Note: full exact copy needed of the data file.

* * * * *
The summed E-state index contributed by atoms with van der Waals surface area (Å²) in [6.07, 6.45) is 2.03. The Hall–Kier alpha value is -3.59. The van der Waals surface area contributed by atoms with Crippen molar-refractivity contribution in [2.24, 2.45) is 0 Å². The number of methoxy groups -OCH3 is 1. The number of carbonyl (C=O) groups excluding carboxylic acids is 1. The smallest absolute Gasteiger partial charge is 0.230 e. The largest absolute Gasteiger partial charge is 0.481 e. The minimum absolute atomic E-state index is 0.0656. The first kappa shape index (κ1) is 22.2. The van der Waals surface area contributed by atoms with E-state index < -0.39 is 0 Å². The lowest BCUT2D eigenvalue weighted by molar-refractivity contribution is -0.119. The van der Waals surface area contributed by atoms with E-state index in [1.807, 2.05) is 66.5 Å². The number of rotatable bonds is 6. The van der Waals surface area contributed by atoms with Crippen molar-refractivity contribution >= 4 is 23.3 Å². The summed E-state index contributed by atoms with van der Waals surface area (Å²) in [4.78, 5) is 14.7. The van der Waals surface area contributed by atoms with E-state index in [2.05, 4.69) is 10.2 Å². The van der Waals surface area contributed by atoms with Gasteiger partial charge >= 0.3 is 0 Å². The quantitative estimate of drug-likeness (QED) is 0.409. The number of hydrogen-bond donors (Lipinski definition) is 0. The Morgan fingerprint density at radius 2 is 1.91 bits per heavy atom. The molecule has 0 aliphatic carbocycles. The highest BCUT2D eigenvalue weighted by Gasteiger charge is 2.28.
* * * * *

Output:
The summed E-state index contributed by atoms with van der Waals surface area (Å²) in [6.07, 6.45) is 2.03. The Hall–Kier alpha value is -3.59. The van der Waals surface area contributed by atoms with Crippen molar-refractivity contribution in [2.24, 2.45) is 0 Å². The number of methoxy groups -OCH3 is 1. The number of carbonyl (C=O) groups excluding carboxylic acids is 1. The smallest absolute Gasteiger partial charge is 0.230 e. The largest absolute Gasteiger partial charge is 0.481 e. The minimum absolute atomic E-state index is 0.0656. The first kappa shape index (κ1) is 22.2. The van der Waals surface area contributed by atoms with E-state index < -0.39 is 0 Å². The lowest BCUT2D eigenvalue weighted by molar-refractivity contribution is -0.119. The van der Waals surface area contributed by atoms with E-state index in [1.807, 2.05) is 66.5 Å². The number of rotatable bonds is 6. The van der Waals surface area contributed by atoms with Crippen molar-refractivity contribution >= 4 is 23.3 Å². The summed E-state index contributed by atoms with van der Waals surface area (Å²) in [4.78, 5) is 14.7. The van der Waals surface area contributed by atoms with E-state index in [2.05, 4.69) is 10.2 Å². The van der Waals surface area contributed by atoms with Gasteiger partial charge >= 0.3 is 0 Å². The quantitative estimate of drug-likeness (QED) is 0.409. The number of hydrogen-bond donors (Lipinski definition) is 0. The Morgan fingerprint density at radius 2 is 1.91 bits per heavy atom. The molecule has 0 aliphatic carbocycles. The highest BCUT2D eigenvalue weighted by Gasteiger charge is 2.28.